The news: It's been three weeks since hundreds of schoolgirls in Nigeria were kidnapped by the terrorist group Boko Haram. Public and international fury at the Nigerian government's apparent inability to address the situation has grown, and amid mounting criticism and protests over his government's inability to locate and rescue a single girl, Nigerian President Goodluck Jonathan announced on Tuesday that he has accepted America's offer to send special U.S. military personnel to help with rescue efforts.
"In the short term our goal is obviously is to help the international community, and the Nigerian government, as a team to do everything we can to recover these young ladies," President Barack Obama told NBC News. In the longer term, he said, "We're also going to have to deal with the broader problem of organizations like this that can causes such havoc in people's day-to-day lives."
The Department of State is now putting together a "coordination cell" to assist the Nigerian government, but it might be easy to overlook the fact that this is far from their first rodeo; in fact, there's already a U.S. special forces unit in Africa right now, hunting down a notorious warlord who has kidnapped not hundreds, but thousands of children. His name: Joseph Kony.
Image Credit: The Washington Post
What is going on? In March, Obama informed Congress that he would begin deploying more Special Operations forces and military aircraft to Central Africa. There, they will assist the African Union military task force to track down Kony, the leader of the infamous Lord’s Resistance Army (LRA).
And it certainly seems like the right time to press forward. Kony's forces have been dwindling down for some time, and it's been estimated that he only has 250 fighters left now. The organization has lost its top commanders, and LRA victims have dropped more than 75% since 2010. Kony himself has not been sighted in a while, which many take as a sign that he is either sick or in flight, making it all the more pressing to capture him before he disappears.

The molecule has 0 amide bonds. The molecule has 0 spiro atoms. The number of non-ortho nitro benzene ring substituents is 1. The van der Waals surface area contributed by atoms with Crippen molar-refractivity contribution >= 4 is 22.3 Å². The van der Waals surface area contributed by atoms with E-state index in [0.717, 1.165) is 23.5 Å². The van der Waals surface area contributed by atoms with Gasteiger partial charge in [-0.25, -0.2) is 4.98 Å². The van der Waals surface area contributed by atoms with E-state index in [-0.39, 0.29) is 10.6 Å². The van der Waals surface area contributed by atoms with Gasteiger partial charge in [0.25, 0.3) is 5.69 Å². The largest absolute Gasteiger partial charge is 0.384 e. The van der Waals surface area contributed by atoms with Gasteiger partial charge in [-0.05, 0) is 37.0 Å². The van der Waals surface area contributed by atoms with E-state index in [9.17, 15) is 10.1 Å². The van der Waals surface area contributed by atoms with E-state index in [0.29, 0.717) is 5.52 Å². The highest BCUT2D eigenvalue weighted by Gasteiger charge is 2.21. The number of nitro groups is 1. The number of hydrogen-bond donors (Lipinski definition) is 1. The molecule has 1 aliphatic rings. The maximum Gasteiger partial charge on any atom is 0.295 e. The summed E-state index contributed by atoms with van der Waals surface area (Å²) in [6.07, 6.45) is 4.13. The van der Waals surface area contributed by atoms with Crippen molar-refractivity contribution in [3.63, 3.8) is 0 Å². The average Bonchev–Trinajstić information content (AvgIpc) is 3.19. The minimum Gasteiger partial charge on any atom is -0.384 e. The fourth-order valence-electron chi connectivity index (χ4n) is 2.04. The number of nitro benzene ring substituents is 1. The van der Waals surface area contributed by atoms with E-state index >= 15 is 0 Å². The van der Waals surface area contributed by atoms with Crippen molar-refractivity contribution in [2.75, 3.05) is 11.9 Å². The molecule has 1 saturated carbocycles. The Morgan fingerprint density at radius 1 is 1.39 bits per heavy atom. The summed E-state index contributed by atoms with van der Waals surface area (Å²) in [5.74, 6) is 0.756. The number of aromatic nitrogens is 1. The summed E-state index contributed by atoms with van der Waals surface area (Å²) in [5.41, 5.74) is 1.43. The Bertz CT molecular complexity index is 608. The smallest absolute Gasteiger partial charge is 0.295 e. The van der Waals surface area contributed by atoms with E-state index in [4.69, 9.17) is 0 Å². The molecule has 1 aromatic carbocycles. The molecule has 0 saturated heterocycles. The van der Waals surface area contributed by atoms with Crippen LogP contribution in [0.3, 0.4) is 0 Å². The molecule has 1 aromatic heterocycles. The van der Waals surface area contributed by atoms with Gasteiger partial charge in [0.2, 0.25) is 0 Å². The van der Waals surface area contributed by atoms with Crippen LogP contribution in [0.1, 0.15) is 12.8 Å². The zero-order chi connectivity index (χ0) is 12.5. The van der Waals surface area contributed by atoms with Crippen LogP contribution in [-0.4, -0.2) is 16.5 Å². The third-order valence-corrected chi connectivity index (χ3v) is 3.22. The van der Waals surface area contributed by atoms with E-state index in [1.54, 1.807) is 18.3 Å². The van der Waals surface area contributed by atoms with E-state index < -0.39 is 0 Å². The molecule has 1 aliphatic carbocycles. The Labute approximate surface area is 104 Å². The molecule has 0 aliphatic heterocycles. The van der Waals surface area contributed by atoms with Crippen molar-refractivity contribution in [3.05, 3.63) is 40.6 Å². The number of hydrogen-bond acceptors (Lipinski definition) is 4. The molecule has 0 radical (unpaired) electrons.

Though Kony — who reportedly kidnapped around 30,000 children to serve as soldiers in his militia — does not pose a direct threat to the U.S., Obama is viewing this as "a useful way to build military and political partnerships with African governments in a region where al-Qaida and other terrorist organizations are rapidly expanding, as well as to demonstrate adherence to human rights principles," according to the Washington Post.
Image Credit: Al-Jazeera
What does this have to do with Nigeria? Much like with Kony, Boko Haram is a regional threat with limited operations. Still, the al-Qaida affiliate — whose name means "Western education is sinful" — is a violent, destabilizing force in the country and is attempting to institute sharia law. As important as it is to rescue the kidnapped girls, this operation provides an opportunity for the U.S. to counter an anti-Western agenda — and as Obama himself said, those long-term goals have to be kept in sight.
And while Obama has used his executive power to act unilaterally in the hunt for Kony, he seems to have a lot of political support for his intervention in Nigeria. The move to send special troops came after all 20 female U.S. senators sent a bipartisan letter to Obama to ask him to do more. "Every single woman immediately signed that letter, because she wanted to lend her voice to the international outrage," said Sen. Barbara Mikulski (D-Md.). "The women of the Senate won't be quiet."
Whatever political advantage Obama may gain from these interventions, the upside is that at least something is being done. The Nigerian government has been battling criticism since the Boko Haram operation began, and the exhaustive search for Kony has been going on since the International Criminal Court issued a warrant for his arrest back in 2005 — while the U.S. stands to gain from bringing these operations to an end, its assistance might be the key factor in bringing these criminals to justice.